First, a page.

Tag Archives: hope

The Power of God is His Heart

The last few weeks I received invitations to speak at various churches in the area.  Today, I spoke at Samuel’s church, giving a message entitled, “The Power of God is His Heart” (Luke 7:11-17).  Samuel is the young man I have discipled for months.  This afternoon I created a small video of our visit – it’s not much, but hopefully will provide just a small taste of our visit.  Here’s the link:

Last week we visited Church on the Rock in Mfumbira.

On Saturday (March 29th) at Michelle’s Bible study in Masese, she was hit by a small rock while she was teaching.  The rock was thrown by some children and hit her in the chest.  It wasn’t bad, but she immediately recognized the influence of the enemy and rebuked the evil.  After the Bible study a lady asked Michelle to receive Jesus as her Savior.  Michelle prayed with her, and recognized what had happened – the resistance and influence of the enemy.

Sadly far greater tragedy happens in Uganda than being hit by a rock.  We hear of tragedies regularly here, far more often than we heard of tragedy in our community in the United States.  Some of these tragedies I only share generally, avoiding details on this public forum out of respect for the families.

Recently we’ve heard of the death of a father of some children our kids spent time with.  This man was killed after returning from work on his bicycle at night.  The children have no parents now.

We also learned of the tragic and despicable rape of 6-year old girl by a young adult male.  We visited the girl in the hospital and she was full of the Holy Spirit, smiling, singing songs about Jesus and asking to pray for others who were in the hospital.

After a four-day hunt, a large one-ton crocodile was finally caught within walking distance of where we live.  The croc was estimated at more than eighty years old and had eaten four people (mostly fishermen) and maimed others.  You can see the story here:

Man-Eating Croc Captured

One of those maimed by the massive crocodile was a worker for a local missionary friend of ours.  After not showing up to work for some time, the maimed man’s neighbor later admitted to killing the maimed man to send his body parts to a local witch doctor.  This murder leaves two children without parents now.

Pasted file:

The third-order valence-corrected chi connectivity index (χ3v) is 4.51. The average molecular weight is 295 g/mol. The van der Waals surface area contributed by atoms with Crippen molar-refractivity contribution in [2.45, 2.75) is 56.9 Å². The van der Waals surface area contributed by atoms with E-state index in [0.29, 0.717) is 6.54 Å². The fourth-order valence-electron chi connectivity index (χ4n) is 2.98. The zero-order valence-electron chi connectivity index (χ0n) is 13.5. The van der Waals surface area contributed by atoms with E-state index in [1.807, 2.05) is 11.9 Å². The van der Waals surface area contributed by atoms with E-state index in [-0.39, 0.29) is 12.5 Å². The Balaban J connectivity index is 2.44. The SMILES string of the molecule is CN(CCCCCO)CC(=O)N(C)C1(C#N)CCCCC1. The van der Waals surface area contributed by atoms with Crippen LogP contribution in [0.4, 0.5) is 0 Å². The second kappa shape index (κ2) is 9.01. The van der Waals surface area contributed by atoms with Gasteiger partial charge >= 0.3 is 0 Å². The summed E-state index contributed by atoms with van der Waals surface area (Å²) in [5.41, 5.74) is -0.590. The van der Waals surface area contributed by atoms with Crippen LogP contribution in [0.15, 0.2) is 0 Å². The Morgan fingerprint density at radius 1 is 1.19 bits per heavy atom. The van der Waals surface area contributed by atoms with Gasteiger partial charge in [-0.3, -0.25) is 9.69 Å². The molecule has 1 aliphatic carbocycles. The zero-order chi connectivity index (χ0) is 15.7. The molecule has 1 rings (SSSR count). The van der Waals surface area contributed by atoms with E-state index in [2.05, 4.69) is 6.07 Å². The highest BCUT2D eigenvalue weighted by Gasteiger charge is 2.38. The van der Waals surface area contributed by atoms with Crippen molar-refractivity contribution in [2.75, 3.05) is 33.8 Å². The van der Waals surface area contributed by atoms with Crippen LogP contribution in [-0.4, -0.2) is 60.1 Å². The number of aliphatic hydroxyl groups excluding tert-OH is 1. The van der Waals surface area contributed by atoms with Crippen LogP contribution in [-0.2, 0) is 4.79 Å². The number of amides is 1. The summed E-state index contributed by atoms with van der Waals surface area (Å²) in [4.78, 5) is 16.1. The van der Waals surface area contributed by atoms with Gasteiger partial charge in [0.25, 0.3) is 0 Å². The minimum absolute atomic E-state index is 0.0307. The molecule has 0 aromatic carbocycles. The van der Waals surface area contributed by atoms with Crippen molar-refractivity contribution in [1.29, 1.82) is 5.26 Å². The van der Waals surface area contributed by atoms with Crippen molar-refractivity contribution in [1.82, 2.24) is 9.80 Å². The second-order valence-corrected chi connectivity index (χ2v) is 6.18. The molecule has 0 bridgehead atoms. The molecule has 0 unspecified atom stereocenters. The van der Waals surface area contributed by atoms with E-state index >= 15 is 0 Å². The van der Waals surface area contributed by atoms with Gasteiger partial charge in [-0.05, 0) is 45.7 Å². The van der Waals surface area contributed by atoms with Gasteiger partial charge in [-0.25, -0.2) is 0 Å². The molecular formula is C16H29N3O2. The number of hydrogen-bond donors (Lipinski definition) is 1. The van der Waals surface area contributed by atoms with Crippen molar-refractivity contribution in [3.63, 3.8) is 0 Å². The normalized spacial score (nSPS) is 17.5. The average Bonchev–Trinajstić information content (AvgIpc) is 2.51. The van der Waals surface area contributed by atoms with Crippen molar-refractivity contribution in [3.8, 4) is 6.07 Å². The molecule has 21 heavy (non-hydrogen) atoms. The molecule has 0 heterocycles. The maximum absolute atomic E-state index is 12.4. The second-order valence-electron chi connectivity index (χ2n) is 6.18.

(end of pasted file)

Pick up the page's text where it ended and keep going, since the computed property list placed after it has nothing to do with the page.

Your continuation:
Pain, suffering, poverty and oppression are a way of life in Uganda, maybe more so than other countries.  But in the midst of affliction, pain and suffering I am reminded of Lamentations 3:32-33 where the Holy Spirit inspires “the weeping prophet” who was watching the brutal collapse and captivity of his nation to write, “Though (the Lord) causes grief, yet He will show compassion, according to the multitude of His mercies.  For He does not afflict willingly (the Hebrew word there literally means, “from His heart.”)…”

Did you catch that?  The real, true God, from His heart is compassionate.  If you hear people talk about God’s judgment, they may very well be speaking truth.  Because God does judge sin justly, but patiently.  Patiently because at His heart is compassion, mercy and love.  If we don’t know God’s heart, then we really don’t know God, do we?  “Through the Lord’s mercies we are not consumed, because His compassions fail not.  They are renewed every morning; Great is Your faithfulness.  Therefore I have hope in Him!  ” (Lam 3:22-24)  Knowing God’s mercy and love is not just recognizing a beautiful sunrise in the morning – that’s only knowing the Creator.  It’s a good start, but does that save anyone?  Do we know God as Savior in the midst of suffering, pain, oppression and poverty?  Jesus said, “Blessed are the poor in spirit, for theirs is the Kingdom of heaven.”

If you don’t know God, Lamentations tells us we can know Him. “The Lord is good to those who wait for Him, to the soul who seeks Him” (Lam 3:25).  Trust Jesus – He’s at the heart of God – compassionate, kind, merciful and full of grace and love.  If you have questions, please ask.  If you don’t get satisfying answers, pray and keep looking.  Personally, I looked for years, and the answers finally came.  While I was in the midst of that time, I wondered.  Keep your heart open and seek earnestly with a teachable attitude.  You will find the real and one, true God.  May we know His heart.

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To Trust Obedience is to Fail, Bro.